- $2M to Hitchcock Center for Women
- $15M for housing demolition
- $17M for the Lead Safe Home Fund
Although some of these allocations came with specific encumbrances and the funding is in the process of being spent (the funds granted to specific nonprofits, and the public safety funding, for example), the Bibb administration and current City Council will have the responsibility of carrying out and determining many of the specifics around these fairly broad allocations. Additionally, they have the second tranche of funding to work with, which has not yet been allocated.
Mayor Bibb’s Transition Report has ARPA recommendations
We can learn from Mayor Bibb’s Transition Report some indications of what his administration might propose to do with the funds. One of these recommendations is to establish an “Office of Economic Recovery” to focus on how to invest and leverage federal and other funding streams in critical areas- the report specifically calls out: “water infrastructure, lead abatement, public housing, community development, and research & development opportunities.” There is also a recommendation that any allocation of these funds should be done in a way that prioritizes equity.
There is also a recommendation that any allocation of these funds should be done in a way that prioritizes equity.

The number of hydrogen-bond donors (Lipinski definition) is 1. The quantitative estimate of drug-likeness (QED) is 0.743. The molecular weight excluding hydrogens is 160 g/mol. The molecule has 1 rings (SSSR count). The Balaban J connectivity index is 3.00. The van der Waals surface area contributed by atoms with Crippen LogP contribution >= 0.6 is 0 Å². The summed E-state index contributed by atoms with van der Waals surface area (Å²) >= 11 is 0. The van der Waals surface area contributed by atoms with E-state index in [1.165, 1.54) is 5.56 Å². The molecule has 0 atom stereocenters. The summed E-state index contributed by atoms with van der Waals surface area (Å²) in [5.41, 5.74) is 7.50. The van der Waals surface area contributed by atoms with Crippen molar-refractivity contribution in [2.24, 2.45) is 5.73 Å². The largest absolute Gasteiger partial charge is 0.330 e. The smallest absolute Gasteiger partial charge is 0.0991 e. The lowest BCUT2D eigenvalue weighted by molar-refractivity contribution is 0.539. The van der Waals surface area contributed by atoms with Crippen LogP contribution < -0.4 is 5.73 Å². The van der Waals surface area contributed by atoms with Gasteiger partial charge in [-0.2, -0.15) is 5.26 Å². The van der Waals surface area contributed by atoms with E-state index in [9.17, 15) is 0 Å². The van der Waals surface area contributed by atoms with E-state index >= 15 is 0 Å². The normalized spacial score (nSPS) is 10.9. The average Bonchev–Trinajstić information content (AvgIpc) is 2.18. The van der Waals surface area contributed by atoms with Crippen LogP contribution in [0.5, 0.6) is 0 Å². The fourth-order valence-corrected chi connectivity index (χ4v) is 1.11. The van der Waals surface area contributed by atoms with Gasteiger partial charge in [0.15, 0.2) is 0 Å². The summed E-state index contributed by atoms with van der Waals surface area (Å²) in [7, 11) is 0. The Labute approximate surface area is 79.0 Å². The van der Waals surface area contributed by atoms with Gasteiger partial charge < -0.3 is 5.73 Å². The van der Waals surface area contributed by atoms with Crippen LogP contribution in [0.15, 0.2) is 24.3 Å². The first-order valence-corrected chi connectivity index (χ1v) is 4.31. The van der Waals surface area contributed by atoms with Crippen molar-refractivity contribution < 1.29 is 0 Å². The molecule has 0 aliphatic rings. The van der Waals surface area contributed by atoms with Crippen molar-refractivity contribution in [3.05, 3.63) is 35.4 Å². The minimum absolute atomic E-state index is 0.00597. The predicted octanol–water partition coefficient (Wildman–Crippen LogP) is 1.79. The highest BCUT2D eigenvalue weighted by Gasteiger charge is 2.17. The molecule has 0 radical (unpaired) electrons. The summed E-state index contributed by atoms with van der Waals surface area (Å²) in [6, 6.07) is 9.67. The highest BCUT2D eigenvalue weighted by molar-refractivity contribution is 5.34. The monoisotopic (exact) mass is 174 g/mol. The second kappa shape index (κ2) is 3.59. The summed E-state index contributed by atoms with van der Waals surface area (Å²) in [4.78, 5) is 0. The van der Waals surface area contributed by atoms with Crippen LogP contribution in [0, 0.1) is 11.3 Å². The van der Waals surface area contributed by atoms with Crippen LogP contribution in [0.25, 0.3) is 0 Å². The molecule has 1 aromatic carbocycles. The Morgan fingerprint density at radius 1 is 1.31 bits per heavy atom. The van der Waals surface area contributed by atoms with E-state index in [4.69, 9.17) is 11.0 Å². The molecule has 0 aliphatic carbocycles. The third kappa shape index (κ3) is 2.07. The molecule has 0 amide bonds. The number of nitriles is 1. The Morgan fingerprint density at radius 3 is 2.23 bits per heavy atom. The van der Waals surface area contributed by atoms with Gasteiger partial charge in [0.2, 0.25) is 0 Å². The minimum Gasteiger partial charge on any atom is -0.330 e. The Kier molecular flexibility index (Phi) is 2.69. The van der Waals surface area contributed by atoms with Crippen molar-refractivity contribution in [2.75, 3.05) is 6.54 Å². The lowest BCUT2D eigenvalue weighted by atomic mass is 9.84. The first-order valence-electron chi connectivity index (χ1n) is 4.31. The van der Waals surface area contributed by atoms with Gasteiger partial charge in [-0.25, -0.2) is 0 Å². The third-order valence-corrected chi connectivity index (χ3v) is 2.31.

When it comes to specifics, the Transition Report includes recommendations to provide funding in a handful of areas including:
- Invest funds to stabilize education, specifically mentioning PRE4CLE and the Say Yes Scholarship fund.
- Invest in citywide Broadband access
- Invest in the arts in each of Cleveland’s neighborhoods
- Dedicate some of the funding to a Participatory Budgeting Process in Cleveland
- Invest in neighborhood Community Improvement Districts to improve safety
- Deploy funding for “Safe and Affordable Housing to Stabilize, Respond, and Recover from the Pandemic”
Status of Cuyahoga County ARPA Funding
On March 16, 2022, County Executive Budish began to roll out his proposal for the County’s $240M in ARPA Funding. In an announcement video, he outlined how the County had been gathering input, fielding proposals, and working with stakeholders to arrive at a plan of how to invest the funds in a transformative way in the community. He emphasized the need to balance current pressing needs, and also look to the future in the way funds were used. This video was the first in a series, and we can expect to learn more specifics about the County’s plan in coming weeks as the administration introduces proposals to County Council.
Some of the allocations proposed include:
- $9M to a workforce pipeline program in partnership with schools, to help train workers for in-demand jobs
- $5 million brownfield remediation
- $5 million to the Cleveland Food Bank toward its new facility
- About $2.75M for COVID-19 prevention including:
- $1.5M to the Board of Health for COVID testing
- $500,000 toward inmate vaccination incentives
- $750,000 for Personal Protective Equipment
- Some funding (amount TBD) to provide youth emergency services; an RFP is forthcoming
- $4.5M to support various IT upgrades at the county
Community Solutions will continue to track these funds as legislation is introduced and as funds are expended in the community.